The idea of spiritual possession is found in many different cultures. Some see it as entirely involuntary, unwanted and evil. Others take a less extreme view.
Depending on the cultural context in which it is found, possession may be considered voluntary or involuntary and may be considered to have beneficial or detrimental effects on the host. Within possession cults, the belief that one is possessed by spirits is more common among women than men.¹
In Catholic teaching possession refers to the belief that a person’s body – but not the soul – is inhabited or controlled by demons or other evil influences. Possession in this sense may be temporary or permanent.
Over the centuries diverse exorcism prayers and rituals were developed by the Catholic Church to repulse what are regarded as spiritual attacks from Satan. An example of an exorcism prayer still in use is Prayer Against Satan and the Rebellious Angels, published in 1967 by order of His Holiness Pope Leo XIII.
The Swiss psychiatrist C. G. Jung used the term possession to describe the unhealthy influence of an archetype on the ego. Jung’s discussion suggests that many archetypes are equivalent in character to pagan gods, which for many are perceived as lesser than a monotheistic God.
Psychiatry complicates the belief in possession. When explaining this belief, contemporary psychiatrists look to delusional systems possibly rooted in faulty brain functioning.
However, most psychiatrists do not consider the prospect that faulty brain functioning and spiritual attack may go hand in hand.
Just as a hacker finds weak spots within a computer operating system, the devil, some maintain, exploits physiological and psychological vulnerabilities within human beings.
Could possession be permitted by God to bring about some greater good? If God permits evil, as most traditional theologians say, and if possession is another instance of evil, then it follows that God does permit the possession of souls for some unknown reason.
It’s hard for us to understand why God would permit evil when a seemingly possessed person commits an enormous sin against others. Where’s the logic in that? most cry out afterward.
For me, it is less challenging to consider the “greater Good of good and evil” when we make small mistakes, mistakes that might be at least partially explained by the notion of temporary possession.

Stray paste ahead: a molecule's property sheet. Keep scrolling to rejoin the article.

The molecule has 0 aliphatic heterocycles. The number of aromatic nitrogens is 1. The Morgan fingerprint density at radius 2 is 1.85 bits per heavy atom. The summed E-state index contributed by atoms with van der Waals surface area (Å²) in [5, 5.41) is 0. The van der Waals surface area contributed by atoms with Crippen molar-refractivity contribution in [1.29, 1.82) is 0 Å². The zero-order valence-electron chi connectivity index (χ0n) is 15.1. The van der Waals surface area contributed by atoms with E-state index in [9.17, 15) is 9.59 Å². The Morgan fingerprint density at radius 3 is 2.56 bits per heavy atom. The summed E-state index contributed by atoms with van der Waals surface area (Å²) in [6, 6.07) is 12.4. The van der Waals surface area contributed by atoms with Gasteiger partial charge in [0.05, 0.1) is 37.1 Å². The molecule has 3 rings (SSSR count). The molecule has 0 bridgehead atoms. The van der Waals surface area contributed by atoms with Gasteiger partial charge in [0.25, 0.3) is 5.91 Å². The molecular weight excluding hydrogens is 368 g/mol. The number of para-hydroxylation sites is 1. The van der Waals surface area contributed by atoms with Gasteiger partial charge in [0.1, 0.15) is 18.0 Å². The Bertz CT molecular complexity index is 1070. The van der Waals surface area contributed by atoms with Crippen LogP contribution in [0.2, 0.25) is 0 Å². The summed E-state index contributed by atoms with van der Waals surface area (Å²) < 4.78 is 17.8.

Let me explain.
In times of extreme stress and fatigue most of us have probably experienced or witnessed someone being “beside themselves,” as the old saying goes. People say or do things they normally wouldn’t do, like hurting another person’s feelings or sparking an argument. This dynamic fits with an idea I’ve been thinking about since the 1980s—The notion of the necessary mistake.
Philosophically speaking, the necessary mistake is nothing new. It’s another way of saying inevitable sin, a concept that has been talked about since the dawn of ethical thinking. Because we are all imperfect, we are going to make mistakes (or commit sin) in life. But some believe that God may bring about a greater Good, despite our blunders. And hopefully the timing of our mistakes fits within a larger dynamic of overall improvement. That is, we all learn together.
The difference between a healthy and unhealthy response to a necessary mistake hinges upon how we respond. Do we resolve to do better next time or simply not give a damn and carry on, repeating the same mistake over and over to the detriment of self and others?
It may seem like I’ve wandered pretty far from the idea of possession. But again, possession can be temporary and, as psychiatry suggests, at least partly brought about by factors like genetics, personality, sleep deprivation, malnutrition, drug use and stress.
Conceivably, a dark spiritual force could influence us toward making mistakes if we let our guard down. And I think psychiatry, its patients and the general public would do well to consider this possibility.
In a world becoming more techno-crazed every day, it is time to bring soul, spirit and God back into the discussion of mental health and illness.²
² I once had a professor who, almost like Rasputin, seemed to have enormous powers of influence over other people. I’ll call him or her “Raspy” (not the real name). In Jungian terms, Raspy seemed to be gripped (or intermittently possessed) by an archetypal power. Raspy almost had me fooled for a while, until I saw through her or him. As the New Testament puts it, you can always judge spiritual powers by their fruit (i.e. moral outcome). In Raspy’s case, the fruit seemed rotten.